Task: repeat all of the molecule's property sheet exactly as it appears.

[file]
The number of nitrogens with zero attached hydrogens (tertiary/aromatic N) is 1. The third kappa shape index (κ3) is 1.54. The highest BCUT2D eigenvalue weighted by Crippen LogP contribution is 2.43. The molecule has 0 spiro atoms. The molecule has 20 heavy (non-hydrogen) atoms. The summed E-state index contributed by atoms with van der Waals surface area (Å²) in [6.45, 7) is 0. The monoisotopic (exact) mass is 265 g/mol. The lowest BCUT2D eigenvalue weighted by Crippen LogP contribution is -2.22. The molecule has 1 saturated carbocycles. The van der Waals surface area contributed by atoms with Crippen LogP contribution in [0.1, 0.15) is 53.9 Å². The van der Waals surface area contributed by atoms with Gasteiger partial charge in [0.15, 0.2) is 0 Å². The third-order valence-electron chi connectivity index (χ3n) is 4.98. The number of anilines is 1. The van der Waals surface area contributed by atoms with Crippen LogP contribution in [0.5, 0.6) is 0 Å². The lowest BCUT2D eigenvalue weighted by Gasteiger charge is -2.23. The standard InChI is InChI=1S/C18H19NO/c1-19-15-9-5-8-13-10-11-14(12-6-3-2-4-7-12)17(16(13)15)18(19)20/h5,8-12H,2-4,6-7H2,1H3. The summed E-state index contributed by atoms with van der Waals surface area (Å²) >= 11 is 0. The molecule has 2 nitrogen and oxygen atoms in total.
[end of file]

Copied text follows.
The number of nitrogens with zero attached hydrogens (tertiary/aromatic N) is 1. The third kappa shape index (κ3) is 1.54. The highest BCUT2D eigenvalue weighted by Crippen LogP contribution is 2.43. The molecule has 0 spiro atoms. The molecule has 20 heavy (non-hydrogen) atoms. The summed E-state index contributed by atoms with van der Waals surface area (Å²) in [6.45, 7) is 0. The monoisotopic (exact) mass is 265 g/mol. The lowest BCUT2D eigenvalue weighted by Crippen LogP contribution is -2.22. The molecule has 1 saturated carbocycles. The van der Waals surface area contributed by atoms with Crippen LogP contribution in [0.1, 0.15) is 53.9 Å². The van der Waals surface area contributed by atoms with Gasteiger partial charge in [0.15, 0.2) is 0 Å². The third-order valence-electron chi connectivity index (χ3n) is 4.98. The number of anilines is 1. The van der Waals surface area contributed by atoms with Crippen LogP contribution in [0.5, 0.6) is 0 Å². The lowest BCUT2D eigenvalue weighted by Gasteiger charge is -2.23. The standard InChI is InChI=1S/C18H19NO/c1-19-15-9-5-8-13-10-11-14(12-6-3-2-4-7-12)17(16(13)15)18(19)20/h5,8-12H,2-4,6-7H2,1H3. The summed E-state index contributed by atoms with van der Waals surface area (Å²) >= 11 is 0. The molecule has 2 nitrogen and oxygen atoms in total.